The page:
Employees seize Greek State TV and radio HQ after govt-announced suspension
Employees of Greece’s state TV and Radio Corporation have seized the headquarters in Athens following government plans to suspend it under pressure from austerity cuts.
Soon to be laid-off ERT (Hellenic Radio and Television) employees took over the state network’s headquarters on Tuesday night. Witnesses said dozens of journalists and employees were flown to protests at the building in Athens, according to Der Spiegel.
Employees have also called for a general media blackout in
protest, reports Reuters.
“From this time the ERT has passed to the control of
workers, not management,” said former technical director of
the company, Nick Michalitsis, speaking to the assembled workers
I wake up listening to #ERT, occupied by employees in protest at sudden death, 4 hrs left until it goes off air.— Asteris Masouras (@asteris) June 11, 2013
Riot police have been dispatched to deal with protesters, according to local channel Avgi. There has been a further outcry from both trade unions and junior coalition partners.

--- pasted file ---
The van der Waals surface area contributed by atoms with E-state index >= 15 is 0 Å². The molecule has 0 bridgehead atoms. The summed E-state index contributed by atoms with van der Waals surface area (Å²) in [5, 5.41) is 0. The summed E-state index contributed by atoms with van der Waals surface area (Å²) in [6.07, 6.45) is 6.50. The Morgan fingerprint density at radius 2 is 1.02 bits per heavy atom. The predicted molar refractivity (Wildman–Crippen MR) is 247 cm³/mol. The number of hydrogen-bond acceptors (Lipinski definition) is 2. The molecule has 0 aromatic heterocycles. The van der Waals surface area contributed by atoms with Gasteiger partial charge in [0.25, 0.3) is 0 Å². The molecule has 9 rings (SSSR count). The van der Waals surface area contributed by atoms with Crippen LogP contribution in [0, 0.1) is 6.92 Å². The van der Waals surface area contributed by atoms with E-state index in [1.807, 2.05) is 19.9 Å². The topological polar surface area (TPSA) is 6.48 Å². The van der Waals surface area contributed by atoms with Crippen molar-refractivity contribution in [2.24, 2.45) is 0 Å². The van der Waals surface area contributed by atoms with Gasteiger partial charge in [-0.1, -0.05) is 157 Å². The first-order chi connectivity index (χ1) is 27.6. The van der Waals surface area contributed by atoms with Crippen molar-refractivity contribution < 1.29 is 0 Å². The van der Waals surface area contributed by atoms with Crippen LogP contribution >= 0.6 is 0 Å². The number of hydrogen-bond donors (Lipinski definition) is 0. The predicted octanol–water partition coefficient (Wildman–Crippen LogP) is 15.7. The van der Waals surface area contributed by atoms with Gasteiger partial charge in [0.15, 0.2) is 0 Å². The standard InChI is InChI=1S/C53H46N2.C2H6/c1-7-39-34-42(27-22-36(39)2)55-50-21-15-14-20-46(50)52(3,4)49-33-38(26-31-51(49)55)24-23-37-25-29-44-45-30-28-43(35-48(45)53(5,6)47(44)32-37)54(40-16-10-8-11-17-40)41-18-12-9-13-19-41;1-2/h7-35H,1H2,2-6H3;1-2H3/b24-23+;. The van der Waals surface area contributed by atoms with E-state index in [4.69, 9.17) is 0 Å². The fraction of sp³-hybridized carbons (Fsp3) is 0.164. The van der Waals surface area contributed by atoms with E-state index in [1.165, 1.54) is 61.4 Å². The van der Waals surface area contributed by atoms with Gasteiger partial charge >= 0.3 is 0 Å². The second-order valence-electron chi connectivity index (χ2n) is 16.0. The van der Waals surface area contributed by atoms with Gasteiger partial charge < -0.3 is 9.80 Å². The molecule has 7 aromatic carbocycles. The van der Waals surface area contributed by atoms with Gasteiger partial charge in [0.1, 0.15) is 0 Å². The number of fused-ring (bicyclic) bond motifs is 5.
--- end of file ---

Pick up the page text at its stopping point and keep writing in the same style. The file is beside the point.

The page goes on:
ERT was described as a “haven of waste” by Government spokesman Simos Kedikoglou, who made the announcement. "There are no tolerances for "sacred cows" that remain intact when cuts are being applied everywhere," he said in a statement. Both TV and radio channels will go dead between midnight and early Wednesday morning, causing their 2,500 employees to be jobless until it reopens.
The official cutoff had initially been declared as midnight. However, journalists continued to broadcast following a signal to stop.
Kedikoglou made assurances that they would reopen as soon as possible, stating that “the new broadcaster will start functioning soon. The new agency will operate with far fewer staff.” However, an approximate date was not specified.
The conservative government’s junior coalition partner,
Democratic Left, said in a statement on Tuesday that it would be
“inconceivable” for Greece to not have a national
International organizations such as European Federation of Journalists and the European Broadcasting Union have spoken out against the move.
In a letter to Greek Prime Minister, Antonis Samaras, EBU
President and EBU Director General urged him “to use all his
powers to immediately reverse this decision.”
Union representatives of ERT workers across three terrestrial TV stations – a satellite state and its radio network stated that they would keep the stations on air.
The Greek economy shrank 5.6 percent between January and March this year, compared to the same period in 2012. The country is obliged to fire some 2,000 civil servants by the end of the year and 15,000 by the end of 2014.
A nationwide strike took place on Friday during which doctors and health workers took to the streets waving banners in protest of the destruction of the health service, including lay-offs of some 26,5000 medical staff.